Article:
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Child poverty in the midst of record federal surpluses: more than 400 religious leaders say it's a shameful crisis that they're joining forces to fight.
The signatures of church heads from at least 17 different faiths appear in a two-page ad Thursday in the Globe and Mail's national edition. It calls on the federal Liberals to devote more from Ottawa's swollen coffers to help about 1.3 million kids, or one in five, who live in poverty.
Finance Minister Paul Martin announced last week a record surplus of at least $15 billion, but it will be used to cut the national debt to $550 billion.
"The federal government has a surplus and yet children are going hungry," said Rev. Susan Eagle, a United Church minister who works with low-income families in London, Ont.
"It's really, truly shocking when you look at how well off the country is....I view it as an injustice. It's certainly a corporate sin, (and) it's a community sin if we don't address it."
The ad is billed as an unprecedented convergence of multi-denominational leaders working together for a common cause.
"We're dealing not just with the economic aspects of poverty," said Rabbi Arthur Bielfeld of the Temple Emanu-El in Toronto. "But also with the social impacts, the question of justice, of being able to develop the special talents and skills which are essential to create wealth in a global society."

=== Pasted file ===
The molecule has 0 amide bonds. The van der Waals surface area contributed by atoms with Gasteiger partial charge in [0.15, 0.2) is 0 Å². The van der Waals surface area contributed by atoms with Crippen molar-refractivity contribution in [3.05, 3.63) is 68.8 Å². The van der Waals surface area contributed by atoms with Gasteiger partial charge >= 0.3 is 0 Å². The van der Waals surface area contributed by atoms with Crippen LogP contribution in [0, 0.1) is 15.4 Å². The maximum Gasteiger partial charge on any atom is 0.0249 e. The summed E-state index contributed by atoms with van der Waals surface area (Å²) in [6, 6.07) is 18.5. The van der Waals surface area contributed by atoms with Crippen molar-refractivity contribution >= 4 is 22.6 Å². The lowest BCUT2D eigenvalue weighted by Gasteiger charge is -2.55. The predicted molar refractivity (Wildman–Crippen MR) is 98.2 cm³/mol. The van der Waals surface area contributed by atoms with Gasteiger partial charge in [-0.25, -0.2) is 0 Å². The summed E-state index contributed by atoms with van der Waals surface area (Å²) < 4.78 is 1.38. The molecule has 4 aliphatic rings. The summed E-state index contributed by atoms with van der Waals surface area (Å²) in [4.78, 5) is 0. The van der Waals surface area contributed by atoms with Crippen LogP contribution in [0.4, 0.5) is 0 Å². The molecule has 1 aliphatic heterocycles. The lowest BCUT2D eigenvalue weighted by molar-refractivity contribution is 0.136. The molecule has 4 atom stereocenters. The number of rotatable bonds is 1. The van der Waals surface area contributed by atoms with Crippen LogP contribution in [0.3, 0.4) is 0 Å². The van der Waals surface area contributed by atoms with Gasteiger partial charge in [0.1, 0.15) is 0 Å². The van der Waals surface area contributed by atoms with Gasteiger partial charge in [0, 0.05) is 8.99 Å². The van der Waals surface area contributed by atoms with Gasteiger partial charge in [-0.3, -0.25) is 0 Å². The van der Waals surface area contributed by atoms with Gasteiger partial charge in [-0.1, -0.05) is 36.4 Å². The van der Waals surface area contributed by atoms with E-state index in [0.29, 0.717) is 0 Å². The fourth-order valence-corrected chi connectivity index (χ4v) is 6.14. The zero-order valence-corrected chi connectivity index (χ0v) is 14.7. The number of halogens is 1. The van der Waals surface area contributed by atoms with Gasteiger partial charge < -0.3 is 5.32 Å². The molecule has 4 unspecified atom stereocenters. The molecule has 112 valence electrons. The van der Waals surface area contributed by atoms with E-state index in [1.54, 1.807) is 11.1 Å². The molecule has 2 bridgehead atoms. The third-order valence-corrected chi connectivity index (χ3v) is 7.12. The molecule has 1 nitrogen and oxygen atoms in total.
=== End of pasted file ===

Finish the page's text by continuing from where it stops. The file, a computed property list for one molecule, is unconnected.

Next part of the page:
A $40,000 donation from Scotiabank helped pay for the ad, which cost about $50,000. Individual donations covered the rest, said Bielfeld.
Church leaders have grown impatient since 1989 when members of Parliament vowed to wipe out child poverty within 10 years. Today, the number of poor children has instead grown by 400,000, they say.
The federal government recently pledged $2.2 billion over five years for early childhood education programs, and will spend another $2.5 billion this year on the National Child Benefit to help working poor parents.
Church leaders are calling for a commitment of $16 billion over five years for child care services, affordable housing and other programs.
"I think governments have put a significant amount of resources into this area already... and we're starting to see the proportion of families who are low-income come down," said Marta Morgan, acting director general of social policy at Human Resources Development Canada. "Hopefully, we'll continue to see improvements."
Provinces are to start reporting next fall how they've spent federal investments for children, Morgan added. Results will be reported one year later.
"As those reports come out, governments will be in position to see what more is needed," Morgan said.
-Reprinted from Canadian Press